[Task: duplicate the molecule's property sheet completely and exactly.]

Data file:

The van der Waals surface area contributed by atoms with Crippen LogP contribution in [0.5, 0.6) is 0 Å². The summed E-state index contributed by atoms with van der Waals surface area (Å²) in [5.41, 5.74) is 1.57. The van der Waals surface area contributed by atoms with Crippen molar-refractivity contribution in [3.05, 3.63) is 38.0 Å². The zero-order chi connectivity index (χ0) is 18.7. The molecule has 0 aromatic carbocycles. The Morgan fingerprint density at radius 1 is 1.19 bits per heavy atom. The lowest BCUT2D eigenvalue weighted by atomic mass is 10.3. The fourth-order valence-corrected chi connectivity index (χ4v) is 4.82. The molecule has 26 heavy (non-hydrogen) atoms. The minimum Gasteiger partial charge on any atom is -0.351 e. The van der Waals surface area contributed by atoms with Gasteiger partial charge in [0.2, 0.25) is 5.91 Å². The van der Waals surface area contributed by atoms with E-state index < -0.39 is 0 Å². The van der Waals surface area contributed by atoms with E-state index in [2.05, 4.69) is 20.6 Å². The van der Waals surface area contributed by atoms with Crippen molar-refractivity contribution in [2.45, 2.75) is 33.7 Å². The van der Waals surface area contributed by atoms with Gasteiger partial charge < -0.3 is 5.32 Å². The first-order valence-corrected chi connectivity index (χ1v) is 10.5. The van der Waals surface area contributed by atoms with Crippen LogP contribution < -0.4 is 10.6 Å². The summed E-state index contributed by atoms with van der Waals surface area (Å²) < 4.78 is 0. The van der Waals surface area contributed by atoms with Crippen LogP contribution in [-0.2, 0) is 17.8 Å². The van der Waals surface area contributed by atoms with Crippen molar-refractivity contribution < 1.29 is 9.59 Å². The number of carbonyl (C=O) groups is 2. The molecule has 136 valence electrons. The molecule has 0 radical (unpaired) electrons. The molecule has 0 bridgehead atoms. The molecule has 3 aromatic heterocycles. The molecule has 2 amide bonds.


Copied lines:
The van der Waals surface area contributed by atoms with Crippen LogP contribution in [0.5, 0.6) is 0 Å². The summed E-state index contributed by atoms with van der Waals surface area (Å²) in [5.41, 5.74) is 1.57. The van der Waals surface area contributed by atoms with Crippen molar-refractivity contribution in [3.05, 3.63) is 38.0 Å². The zero-order chi connectivity index (χ0) is 18.7. The molecule has 0 aromatic carbocycles. The Morgan fingerprint density at radius 1 is 1.19 bits per heavy atom. The lowest BCUT2D eigenvalue weighted by atomic mass is 10.3. The fourth-order valence-corrected chi connectivity index (χ4v) is 4.82. The molecule has 26 heavy (non-hydrogen) atoms. The minimum Gasteiger partial charge on any atom is -0.351 e. The van der Waals surface area contributed by atoms with Gasteiger partial charge in [0.2, 0.25) is 5.91 Å². The van der Waals surface area contributed by atoms with E-state index < -0.39 is 0 Å². The van der Waals surface area contributed by atoms with E-state index in [2.05, 4.69) is 20.6 Å². The van der Waals surface area contributed by atoms with Crippen molar-refractivity contribution in [2.45, 2.75) is 33.7 Å². The van der Waals surface area contributed by atoms with Gasteiger partial charge < -0.3 is 5.32 Å². The first-order valence-corrected chi connectivity index (χ1v) is 10.5. The van der Waals surface area contributed by atoms with Crippen LogP contribution < -0.4 is 10.6 Å². The summed E-state index contributed by atoms with van der Waals surface area (Å²) < 4.78 is 0. The van der Waals surface area contributed by atoms with Crippen LogP contribution in [-0.2, 0) is 17.8 Å². The van der Waals surface area contributed by atoms with Crippen molar-refractivity contribution < 1.29 is 9.59 Å². The number of carbonyl (C=O) groups is 2. The molecule has 136 valence electrons. The molecule has 0 radical (unpaired) electrons. The molecule has 0 bridgehead atoms. The molecule has 3 aromatic heterocycles. The molecule has 2 amide bonds.